Current assets represent all assets of a company anticipated to be sold, consumed, used, or exhausted through standard business operations in one year. They appear on balance sheets (one of the required financial statements that must be completed each year).
Current assets can also be called current accounts. They are valuable to businesses since they can fund day-to-day business operations and pay for ongoing operating expenses. While the term is reported as a dollar value of all the assets and resources that can easily be converted to cash in a short period, it represents a company’s liquid assets. Some examples of liquid assets include cash, investments, prepaid expenses, accounts receivables, and inventory.
What are Current Assets?
Current assets are a crucial part of a company’s total balance sheet. They also can be used in determining the company’s overall health. Cash, inventory, and any accounts receivable are considered current assets in the business’s possession. They differ from long-term assets, which single out a company’s assets that may not be turned into cash within a year. Various components make up the current assets. The types of assets include cash and cash equivalents, short-term investments, inventory, and prepaid expenses.
What are the Examples of Current Assets?
Typically, a business’s current assets include cash, short-term investments, current accounts, receivables, or shareholder equity. However, there are other examples of current assets:
Cash and Cash Equivalents
Cash and cash equivalents are short-term commitments easily transformed into known cash amounts. Some examples are cash, checking account balances, some U.S. treasury bills, undeposited receipts, and money orders.
Temporary or short-term investments (also known as “marketable securities” are current assets expected to be liquidated in one year. Some examples include certificates of deposit, money market accounts, high-yield savings accounts, mutual funds, and stocks and bonds.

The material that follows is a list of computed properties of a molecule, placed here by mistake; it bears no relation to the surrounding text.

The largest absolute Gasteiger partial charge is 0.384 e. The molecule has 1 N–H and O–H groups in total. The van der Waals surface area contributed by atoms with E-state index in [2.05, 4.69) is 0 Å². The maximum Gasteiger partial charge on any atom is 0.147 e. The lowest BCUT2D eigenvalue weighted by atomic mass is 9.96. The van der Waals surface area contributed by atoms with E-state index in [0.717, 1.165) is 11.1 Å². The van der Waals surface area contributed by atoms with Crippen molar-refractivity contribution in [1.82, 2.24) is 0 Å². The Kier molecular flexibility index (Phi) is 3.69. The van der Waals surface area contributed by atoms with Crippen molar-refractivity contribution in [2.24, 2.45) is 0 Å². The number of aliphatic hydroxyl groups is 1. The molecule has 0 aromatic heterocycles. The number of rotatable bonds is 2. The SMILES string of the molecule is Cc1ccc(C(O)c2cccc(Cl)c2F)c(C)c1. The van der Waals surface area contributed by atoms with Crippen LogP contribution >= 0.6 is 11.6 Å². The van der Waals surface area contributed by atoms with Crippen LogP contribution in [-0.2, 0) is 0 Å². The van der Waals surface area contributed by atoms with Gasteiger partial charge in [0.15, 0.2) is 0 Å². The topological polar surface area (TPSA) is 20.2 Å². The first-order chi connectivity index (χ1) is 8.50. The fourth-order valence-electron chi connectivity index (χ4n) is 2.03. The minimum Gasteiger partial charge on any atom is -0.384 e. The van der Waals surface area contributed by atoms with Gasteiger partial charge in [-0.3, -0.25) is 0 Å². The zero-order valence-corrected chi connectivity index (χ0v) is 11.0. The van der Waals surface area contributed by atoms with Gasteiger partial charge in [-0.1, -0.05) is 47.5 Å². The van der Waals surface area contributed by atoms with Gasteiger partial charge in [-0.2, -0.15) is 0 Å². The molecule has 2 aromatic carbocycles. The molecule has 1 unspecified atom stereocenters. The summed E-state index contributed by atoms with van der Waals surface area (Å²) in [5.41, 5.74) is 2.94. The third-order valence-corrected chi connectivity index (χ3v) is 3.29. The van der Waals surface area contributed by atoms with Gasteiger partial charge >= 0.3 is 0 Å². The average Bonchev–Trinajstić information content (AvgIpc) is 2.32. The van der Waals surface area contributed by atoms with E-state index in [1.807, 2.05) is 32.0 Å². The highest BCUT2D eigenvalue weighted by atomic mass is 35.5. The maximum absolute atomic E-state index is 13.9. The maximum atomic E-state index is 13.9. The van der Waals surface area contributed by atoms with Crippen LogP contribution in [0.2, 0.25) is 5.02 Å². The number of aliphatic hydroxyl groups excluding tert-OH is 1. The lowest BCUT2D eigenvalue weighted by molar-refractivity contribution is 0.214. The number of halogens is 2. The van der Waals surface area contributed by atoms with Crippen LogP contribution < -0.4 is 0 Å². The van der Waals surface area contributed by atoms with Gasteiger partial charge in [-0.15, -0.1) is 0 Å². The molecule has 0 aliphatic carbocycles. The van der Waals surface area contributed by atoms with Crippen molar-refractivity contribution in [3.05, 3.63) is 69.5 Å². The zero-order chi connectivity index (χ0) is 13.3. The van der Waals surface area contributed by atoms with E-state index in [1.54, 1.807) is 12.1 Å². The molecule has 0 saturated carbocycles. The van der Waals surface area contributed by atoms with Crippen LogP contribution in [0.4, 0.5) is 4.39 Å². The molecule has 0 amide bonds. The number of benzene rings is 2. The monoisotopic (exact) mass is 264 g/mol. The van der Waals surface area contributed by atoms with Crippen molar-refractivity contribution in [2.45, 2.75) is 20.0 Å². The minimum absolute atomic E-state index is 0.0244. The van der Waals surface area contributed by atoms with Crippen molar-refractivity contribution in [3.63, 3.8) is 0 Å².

Inventory and Supplies
Inventory (which represents raw materials, components, and finished products) is a part of current assets, but it might need more consideration. Different accounting methods are used to inflate inventory, and at times, it may not be as liquid compared to other current assets. This varies based on the product and industry sector.
What is the Function of Current Assets in a Business?
Current assets are of great importance to company management regarding the daily operations of a business. As payments toward bills and loans are due at the end of each month, management has to be prepared to spend the necessary cash. The dollar value the total current assets figure represents reflects the company’s cash and liquidity position. It also allows management to make necessary arrangements and resume business operations.
Why are Current Assets Classified as Short-term Assets?
Current assets are classified as short-term assets for accounting purposes. Since current assets are anything that can be converted into cash within one year, this counts products sold for cash. It also consists of resources that are consumed, used, or exhausted through regular business operations with an expected cash value return within a single year. Short-term investments and marketable securities are investments in securities that will provide a cash return within a single year.
How are Current Assets Calculated?